Our work contributes to the literature on business groups, specifically Korean chaebols. Consistent with empirical and theoretical literature, our analysis shows that business group membership significantly affects affiliates’ performance and behavior. However, our novel identification strategy sheds new light on the effect of affiliation by revealing its heterogeneity across groups. Hence, while market forces tend to drive the performance effect of affiliation, our results regarding corporate policies suggest the role played by controlling shareholder preferences and discretionary power.
Our findings highlight the limitations of a simple model that ignores group characteristics and heterogeneity. Such a simplistic approach might lead to wrong conclusions by hiding variations in the effect of affiliation across groups. In our analysis, the case of investment perfectly illustrates this risk. While a simplistic approach concludes that affiliation does not affect investment, many groups follow specific investment strategies.
Our results call for considering business group heterogeneity to better understand affiliates’ performance and behavior. In addition to the academic contribution, our findings have implications for practitioners and policymakers. Accounting for group characteristics and features could improve the accuracy of analyst forecasts, and policymakers might also consider differences in affiliation effects to refine regulation and monitoring of business groups to improve the competition framework.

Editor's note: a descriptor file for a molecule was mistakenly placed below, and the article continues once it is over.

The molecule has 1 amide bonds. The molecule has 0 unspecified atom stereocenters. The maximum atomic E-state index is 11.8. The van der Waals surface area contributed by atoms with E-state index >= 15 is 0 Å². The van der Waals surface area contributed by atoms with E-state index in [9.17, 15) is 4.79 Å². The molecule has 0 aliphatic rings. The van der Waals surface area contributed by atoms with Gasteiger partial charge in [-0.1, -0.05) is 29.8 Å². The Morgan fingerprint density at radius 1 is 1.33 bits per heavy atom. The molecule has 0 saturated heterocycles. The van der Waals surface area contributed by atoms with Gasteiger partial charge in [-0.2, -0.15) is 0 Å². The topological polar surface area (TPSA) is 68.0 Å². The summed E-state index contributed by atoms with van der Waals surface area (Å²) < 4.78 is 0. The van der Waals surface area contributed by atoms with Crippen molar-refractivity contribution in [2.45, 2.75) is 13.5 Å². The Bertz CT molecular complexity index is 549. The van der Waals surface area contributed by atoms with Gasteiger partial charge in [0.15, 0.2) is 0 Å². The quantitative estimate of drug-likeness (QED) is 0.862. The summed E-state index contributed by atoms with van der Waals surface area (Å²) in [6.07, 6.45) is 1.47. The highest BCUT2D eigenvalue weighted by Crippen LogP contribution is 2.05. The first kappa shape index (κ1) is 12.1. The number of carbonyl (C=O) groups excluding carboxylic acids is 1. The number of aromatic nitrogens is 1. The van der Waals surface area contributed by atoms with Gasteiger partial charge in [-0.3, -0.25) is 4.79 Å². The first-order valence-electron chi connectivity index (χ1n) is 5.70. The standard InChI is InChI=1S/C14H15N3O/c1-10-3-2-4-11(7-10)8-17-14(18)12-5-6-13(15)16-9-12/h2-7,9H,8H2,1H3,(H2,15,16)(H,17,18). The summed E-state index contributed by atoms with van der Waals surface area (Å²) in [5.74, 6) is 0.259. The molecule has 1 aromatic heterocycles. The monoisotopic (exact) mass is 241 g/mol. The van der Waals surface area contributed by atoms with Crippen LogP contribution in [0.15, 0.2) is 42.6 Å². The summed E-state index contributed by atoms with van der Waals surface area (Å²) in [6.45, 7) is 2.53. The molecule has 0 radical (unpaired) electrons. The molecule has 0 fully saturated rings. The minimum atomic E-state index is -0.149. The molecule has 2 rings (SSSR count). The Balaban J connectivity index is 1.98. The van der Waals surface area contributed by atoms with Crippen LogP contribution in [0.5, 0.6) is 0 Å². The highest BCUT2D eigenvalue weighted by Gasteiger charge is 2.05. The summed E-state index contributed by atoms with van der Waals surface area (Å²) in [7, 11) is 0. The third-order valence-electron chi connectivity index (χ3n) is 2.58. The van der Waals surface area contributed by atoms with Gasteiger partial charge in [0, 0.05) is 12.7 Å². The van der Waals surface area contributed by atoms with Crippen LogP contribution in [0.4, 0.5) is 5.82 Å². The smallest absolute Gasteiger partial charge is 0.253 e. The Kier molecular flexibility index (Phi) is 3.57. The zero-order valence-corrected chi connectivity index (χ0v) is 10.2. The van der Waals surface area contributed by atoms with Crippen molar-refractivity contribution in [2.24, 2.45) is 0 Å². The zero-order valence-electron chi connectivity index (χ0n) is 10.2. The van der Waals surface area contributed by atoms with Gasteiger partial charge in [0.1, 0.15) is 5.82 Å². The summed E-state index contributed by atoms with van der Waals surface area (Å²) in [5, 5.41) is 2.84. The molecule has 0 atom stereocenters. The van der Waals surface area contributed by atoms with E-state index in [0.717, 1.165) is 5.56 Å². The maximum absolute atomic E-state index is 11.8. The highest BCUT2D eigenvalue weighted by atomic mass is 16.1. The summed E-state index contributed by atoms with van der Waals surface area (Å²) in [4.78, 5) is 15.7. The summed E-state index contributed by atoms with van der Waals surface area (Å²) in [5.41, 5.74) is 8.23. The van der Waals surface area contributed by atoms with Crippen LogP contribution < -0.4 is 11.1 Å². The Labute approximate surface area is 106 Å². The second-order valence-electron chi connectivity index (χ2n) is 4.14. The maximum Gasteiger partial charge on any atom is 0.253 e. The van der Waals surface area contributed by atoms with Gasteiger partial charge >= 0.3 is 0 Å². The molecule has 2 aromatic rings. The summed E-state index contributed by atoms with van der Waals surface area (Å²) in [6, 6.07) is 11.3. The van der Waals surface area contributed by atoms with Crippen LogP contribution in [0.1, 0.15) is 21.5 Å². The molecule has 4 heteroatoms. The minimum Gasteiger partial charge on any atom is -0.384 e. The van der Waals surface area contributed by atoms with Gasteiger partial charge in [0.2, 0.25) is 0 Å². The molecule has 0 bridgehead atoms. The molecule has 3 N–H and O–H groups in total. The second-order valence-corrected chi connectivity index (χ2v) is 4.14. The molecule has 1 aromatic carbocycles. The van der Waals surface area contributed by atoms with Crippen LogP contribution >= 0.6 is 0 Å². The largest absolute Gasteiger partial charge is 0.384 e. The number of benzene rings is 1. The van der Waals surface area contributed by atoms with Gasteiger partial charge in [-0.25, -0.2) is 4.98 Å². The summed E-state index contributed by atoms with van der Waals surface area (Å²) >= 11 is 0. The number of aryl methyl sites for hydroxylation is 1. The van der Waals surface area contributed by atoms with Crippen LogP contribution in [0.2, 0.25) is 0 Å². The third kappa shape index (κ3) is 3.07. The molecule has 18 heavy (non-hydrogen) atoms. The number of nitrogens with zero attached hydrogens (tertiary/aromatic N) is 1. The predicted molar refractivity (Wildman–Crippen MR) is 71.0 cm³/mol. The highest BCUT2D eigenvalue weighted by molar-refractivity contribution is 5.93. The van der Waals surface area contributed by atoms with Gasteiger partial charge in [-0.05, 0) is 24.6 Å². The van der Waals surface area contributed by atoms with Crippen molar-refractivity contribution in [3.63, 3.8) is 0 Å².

Romain Ducret holds a Ph.D. in Finance and is a research and teaching assistant at the Department of Management of the University of Fribourg (Switzerland).
Dušan Isakov is a Full Professor of Corporate Finance and Governance at the Department of Management of the University of Fribourg (Switzerland).
This post is adapted from their paper, “Business Group Heterogeneity and Firm Outcomes: Evidence from Korean Chaebols,” available on SSRN.